Soil samples should be collected in late summer or around swathing time. This is when clubroot galls start decomposing and releasing spores back to the soil.

Where to Sample
To reduce the risk of a false negative, it is important to collect soil from high clubroot risk areas. These areas include field entrances, high-traffic areas, water runs and low spots.

Submitting the Sample
Soil samples can be dropped off at your local Ministry of Agriculture regional office or at Discovery Seed Labs (Saskatoon). Make sure that the information form on the sample bag is completely filled out.

Getting the Results
The results will be available in early winter, and a ministry staff member will contact you via email or phone with your results. Please be aware that the results will be kept confidential and will only be shared with the appropriate RM office if the test is positive for clubroot and if the RM has a clubroot-specific bylaw enacted.

For More Information
Please contact your Crop Extension Specialist or call the Agriculture Knowledge Centre’s general inquiry line toll-free at 1-866-457-2377.

Reporting a Clubroot Field in Saskatchewan

Reporting clubroot infestation early provides valuable information and plays a useful role for mapping infested fields in Saskatchewan. Both growers and field agrologists can help identify the distribution and severity of clubroot in the province.

Monitoring and mapping the spread of clubroot is key to successful adoption of proactive on-farm management. The clubroot monitoring program includes ministry surveys, volunteer soil testing and external reporting. The key to managing clubroot is to keep spore levels as low as possible to minimize yield losses. The program is used to update the Saskatchewan Clubroot Distribution Map.

Whom do I report clubroot to?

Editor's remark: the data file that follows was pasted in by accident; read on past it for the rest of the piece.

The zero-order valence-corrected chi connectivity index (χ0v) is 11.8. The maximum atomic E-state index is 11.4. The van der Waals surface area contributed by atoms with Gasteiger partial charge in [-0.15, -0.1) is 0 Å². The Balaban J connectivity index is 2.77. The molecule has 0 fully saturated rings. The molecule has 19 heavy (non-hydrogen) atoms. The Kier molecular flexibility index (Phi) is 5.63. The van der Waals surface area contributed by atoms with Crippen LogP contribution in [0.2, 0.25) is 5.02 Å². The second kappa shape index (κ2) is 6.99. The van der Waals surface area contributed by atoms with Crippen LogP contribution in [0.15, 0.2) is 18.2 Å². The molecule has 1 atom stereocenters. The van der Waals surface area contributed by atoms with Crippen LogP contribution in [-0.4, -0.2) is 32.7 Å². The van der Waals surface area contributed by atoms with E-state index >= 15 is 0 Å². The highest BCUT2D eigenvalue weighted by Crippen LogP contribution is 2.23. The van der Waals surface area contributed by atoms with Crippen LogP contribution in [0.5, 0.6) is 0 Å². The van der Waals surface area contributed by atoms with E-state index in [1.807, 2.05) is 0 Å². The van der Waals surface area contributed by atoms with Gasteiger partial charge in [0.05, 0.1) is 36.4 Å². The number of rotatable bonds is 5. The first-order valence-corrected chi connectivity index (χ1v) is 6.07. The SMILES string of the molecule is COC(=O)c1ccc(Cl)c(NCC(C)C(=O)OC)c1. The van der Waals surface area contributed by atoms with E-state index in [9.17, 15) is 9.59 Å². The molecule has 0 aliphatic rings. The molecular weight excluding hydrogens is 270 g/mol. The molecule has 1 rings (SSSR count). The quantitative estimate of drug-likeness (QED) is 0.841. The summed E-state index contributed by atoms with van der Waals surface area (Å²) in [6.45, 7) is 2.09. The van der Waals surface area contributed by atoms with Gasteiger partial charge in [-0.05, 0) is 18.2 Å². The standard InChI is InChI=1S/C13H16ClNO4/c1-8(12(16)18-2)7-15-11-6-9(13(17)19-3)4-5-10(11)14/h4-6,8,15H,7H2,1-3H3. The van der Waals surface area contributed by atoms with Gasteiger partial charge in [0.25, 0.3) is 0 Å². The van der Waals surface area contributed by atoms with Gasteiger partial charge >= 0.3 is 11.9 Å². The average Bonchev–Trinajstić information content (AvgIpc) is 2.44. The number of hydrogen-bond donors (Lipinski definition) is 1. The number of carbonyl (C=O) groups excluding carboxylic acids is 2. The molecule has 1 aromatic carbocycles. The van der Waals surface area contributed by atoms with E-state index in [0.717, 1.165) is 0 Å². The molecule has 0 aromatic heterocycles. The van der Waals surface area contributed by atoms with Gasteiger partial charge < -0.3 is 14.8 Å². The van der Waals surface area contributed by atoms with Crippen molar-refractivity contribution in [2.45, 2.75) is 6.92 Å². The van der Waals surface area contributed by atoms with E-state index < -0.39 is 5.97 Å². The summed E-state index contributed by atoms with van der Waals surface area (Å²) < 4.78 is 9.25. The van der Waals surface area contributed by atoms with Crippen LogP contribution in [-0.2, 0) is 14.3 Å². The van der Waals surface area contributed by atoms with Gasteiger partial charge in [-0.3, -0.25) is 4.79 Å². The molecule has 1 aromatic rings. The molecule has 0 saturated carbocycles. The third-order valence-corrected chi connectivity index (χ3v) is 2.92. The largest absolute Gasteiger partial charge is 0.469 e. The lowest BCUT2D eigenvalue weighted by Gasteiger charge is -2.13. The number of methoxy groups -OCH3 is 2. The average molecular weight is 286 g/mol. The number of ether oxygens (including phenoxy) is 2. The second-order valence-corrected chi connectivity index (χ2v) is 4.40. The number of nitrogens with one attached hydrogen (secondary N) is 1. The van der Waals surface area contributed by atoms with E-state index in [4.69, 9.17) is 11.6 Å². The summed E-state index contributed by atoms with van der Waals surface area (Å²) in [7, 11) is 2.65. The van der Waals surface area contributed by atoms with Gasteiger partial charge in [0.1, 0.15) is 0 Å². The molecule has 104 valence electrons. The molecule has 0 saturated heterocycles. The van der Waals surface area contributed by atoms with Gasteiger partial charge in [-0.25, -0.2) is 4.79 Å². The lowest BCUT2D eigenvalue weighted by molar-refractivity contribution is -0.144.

All clubroot reporting will be managed in confidence by the Ministry of Agriculture. To report clubroot, contact any of the following:
- Saskatchewan Ministry of Agriculture, either the Agriculture Knowledge Centre (866) 457-2377 or by emailing the Plant Disease Specialist
- Miki Miheguli, SaskCanola Research Extension Specialist, by calling (306) 975-0273 or click here to email her
- Your local SARM Plant Health Officer; or
- Saskatchewan Crop Insurance Corporation at (888) 935-0000 or by email

What information to include when reporting clubroot
When report clubroot, you will be asked the following questions:
- In which Rural Municipality (RM) is the field located? If available, please include legal land description.
- Did you take photographs and are you willing to share them? Has a clubroot soil test been requested, submitted or tested? If yes, provide results.
- Is it a new field? If available, please include crop variety grown and crop rotation for this field. 
Additional information is valuable and can be used to identify clubroot risk factors and guide research decisions.

How will the clubroot findings be communicated?
1. Clubroot found and reported to the Ministry of Agriculture by an agrologist/grower OR identified through the clubroot monitoring program.
2. Clubroot confirmed is shared with RM. If a bylaw is enacted, the land location is shared with the RM. If no bylaw is enacted, the land location is not shared with the RM.
3. Clubroot is shared with the public. New information is entered into the Clubroot Distribution Map. The Ministry DOES NOT publicly share land locations.

For More Information
Please contact the Agriculture Knowledge Centre’s general inquiry line toll-free at (866) 457-2377.

Clubroot Research Results

For more information on clubroot:

- visit
- visit the Saskatchewan Ministry of Agriculture’s website at
- contact a Plant Health Officer
- contact the Agriculture Knowledge Centre general inquiry line toll-free at 1-866-457-2377 or email